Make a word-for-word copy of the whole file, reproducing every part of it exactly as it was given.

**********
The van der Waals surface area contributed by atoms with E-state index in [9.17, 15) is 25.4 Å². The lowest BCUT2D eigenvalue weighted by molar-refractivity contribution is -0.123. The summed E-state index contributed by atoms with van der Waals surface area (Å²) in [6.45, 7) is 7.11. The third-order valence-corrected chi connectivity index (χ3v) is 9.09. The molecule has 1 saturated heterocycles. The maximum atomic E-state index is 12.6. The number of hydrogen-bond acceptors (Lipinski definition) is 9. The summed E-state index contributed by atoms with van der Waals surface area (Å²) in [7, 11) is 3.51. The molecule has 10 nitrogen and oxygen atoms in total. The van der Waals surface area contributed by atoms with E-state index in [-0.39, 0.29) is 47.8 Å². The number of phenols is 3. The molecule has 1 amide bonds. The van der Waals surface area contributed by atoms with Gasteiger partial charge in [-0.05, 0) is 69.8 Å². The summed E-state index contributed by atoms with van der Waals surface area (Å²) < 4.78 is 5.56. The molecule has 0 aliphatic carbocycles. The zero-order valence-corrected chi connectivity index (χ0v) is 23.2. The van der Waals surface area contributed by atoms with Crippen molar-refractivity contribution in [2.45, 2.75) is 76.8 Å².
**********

The van der Waals surface area contributed by atoms with E-state index in [9.17, 15) is 25.4 Å². The lowest BCUT2D eigenvalue weighted by molar-refractivity contribution is -0.123. The summed E-state index contributed by atoms with van der Waals surface area (Å²) in [6.45, 7) is 7.11. The third-order valence-corrected chi connectivity index (χ3v) is 9.09. The molecule has 1 saturated heterocycles. The maximum atomic E-state index is 12.6. The number of hydrogen-bond acceptors (Lipinski definition) is 9. The summed E-state index contributed by atoms with van der Waals surface area (Å²) in [7, 11) is 3.51. The molecule has 10 nitrogen and oxygen atoms in total. The van der Waals surface area contributed by atoms with E-state index in [-0.39, 0.29) is 47.8 Å². The number of phenols is 3. The molecule has 1 amide bonds. The van der Waals surface area contributed by atoms with Gasteiger partial charge in [-0.05, 0) is 69.8 Å². The summed E-state index contributed by atoms with van der Waals surface area (Å²) < 4.78 is 5.56. The molecule has 0 aliphatic carbocycles. The zero-order valence-corrected chi connectivity index (χ0v) is 23.2. The van der Waals surface area contributed by atoms with Crippen molar-refractivity contribution in [2.45, 2.75) is 76.8 Å².